ICE agents ac­cused of snoop­ing data­bases Drug car­tels make cor­rup­tion ‘easy’

The Washington Times Weekly - - National - BY JIM MCELHATTON

At least a half-dozen federal im­mi­gra­tion agents have come un­der in­ves­ti­ga­tion since 2012 for snoop­ing into law en­force­ment data­bases — com­puter mis­con­duct rang­ing from “self queries” to ac­cu­sa­tions that one of them tried to use the data­bases to warn drug smug­glers if they were un­der in­ves­ti­ga­tion.

The in­for­ma­tion, gleaned from highly redacted records ob­tained through the Free­dom of In­for­ma­tion Act, in­cludes the in­ves­ti­ga­tion of one Cus­toms and Bor­der Pro­tec­tion of­fi­cer tied to a “drug-traf­fick­ing or­ga­ni­za­tion that has uti­lized com­pro­mised law-en­force­ment of­fi­cers in the past.”

Bor­der an­a­lyst James Phelps, a pro­fes­sor at An­gelo State Univer­sity, es­ti­mates that as many as 300 law en­force­ment of­fi­cers are un­der in­ves­ti­ga­tion for cor­rup­tion near the bor­der. He also said that hav­ing an in­sider with ac­cess to a law en­force­ment com­puter makes it eas­ier to lure the next cor­rupt of­fi­cer.

“How do you cor­rupt some­one like that? It’s real easy,” Mr. Phelps said. “You of­fer them more money in a weekend than they make in an en­tire year.”

“If you can get a hold of a per­son’s driver’s li­cense, you can find out ev­ery­thing — the works,” he said. “If the car­tels can iden­tify an agent by name and find out where they live, they can come and make an of­fer,” Mr. Phelps said. “Take our money and turn a blind eye, or we kill your mom. Down in Mex­ico, the car­tels have no prob­lem do­ing that, and that’s where you have a lot of agents fail.”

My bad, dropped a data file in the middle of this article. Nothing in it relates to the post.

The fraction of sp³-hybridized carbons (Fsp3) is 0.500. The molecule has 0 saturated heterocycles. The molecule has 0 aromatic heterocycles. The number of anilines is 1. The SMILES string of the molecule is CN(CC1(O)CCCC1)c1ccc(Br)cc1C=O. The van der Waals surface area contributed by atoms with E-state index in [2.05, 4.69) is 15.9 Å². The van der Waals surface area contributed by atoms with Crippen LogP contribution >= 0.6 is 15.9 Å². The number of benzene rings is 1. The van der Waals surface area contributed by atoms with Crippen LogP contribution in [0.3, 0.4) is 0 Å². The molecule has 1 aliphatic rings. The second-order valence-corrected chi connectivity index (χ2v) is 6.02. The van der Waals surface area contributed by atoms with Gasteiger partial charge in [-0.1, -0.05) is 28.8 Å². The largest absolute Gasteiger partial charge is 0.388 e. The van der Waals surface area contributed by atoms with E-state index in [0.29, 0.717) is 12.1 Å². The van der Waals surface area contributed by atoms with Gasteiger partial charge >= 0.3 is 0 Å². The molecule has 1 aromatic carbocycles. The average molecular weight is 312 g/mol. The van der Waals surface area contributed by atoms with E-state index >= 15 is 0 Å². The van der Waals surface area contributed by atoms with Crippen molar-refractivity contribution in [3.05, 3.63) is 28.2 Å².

Cus­toms and Bor­der Pro­tec­tion did not re­spond to mes­sages seek­ing com­ment Wed­nes­day or Thurs­day. Im­mi­gra­tion and Cus­toms En­force­ment of­fi­cials were un­able to dis­cuss spe­cific cases sum­ma­rized in records ob­tained by The Times.

“ICE agents and of­fi­cers are held to the high­est stan­dards of pro­fes­sional and eth­i­cal con­duct,” ICE spokes­woman Gil­lian Chris­tensen said. “The agency does not tol­er­ate mis­con­duct, and re­ports of any such ac­tions are swiftly in­ves­ti­gated and dealt with ap­pro­pri­ately.”

The Times ob­tained the in­for­ma­tion as part of an in­ves­ti­ga­tion of com­puter mis­use among federal em­ploy­ees.

The ma­jor­ity of cases at other agencies re­veal mis­deeds like look­ing at pornog­ra­phy in the of­fice, but the com­puter mis­con­duct at ICE and CBP largely stemmed from im­proper ac­cess to elec­tronic law-en­force­ment records.

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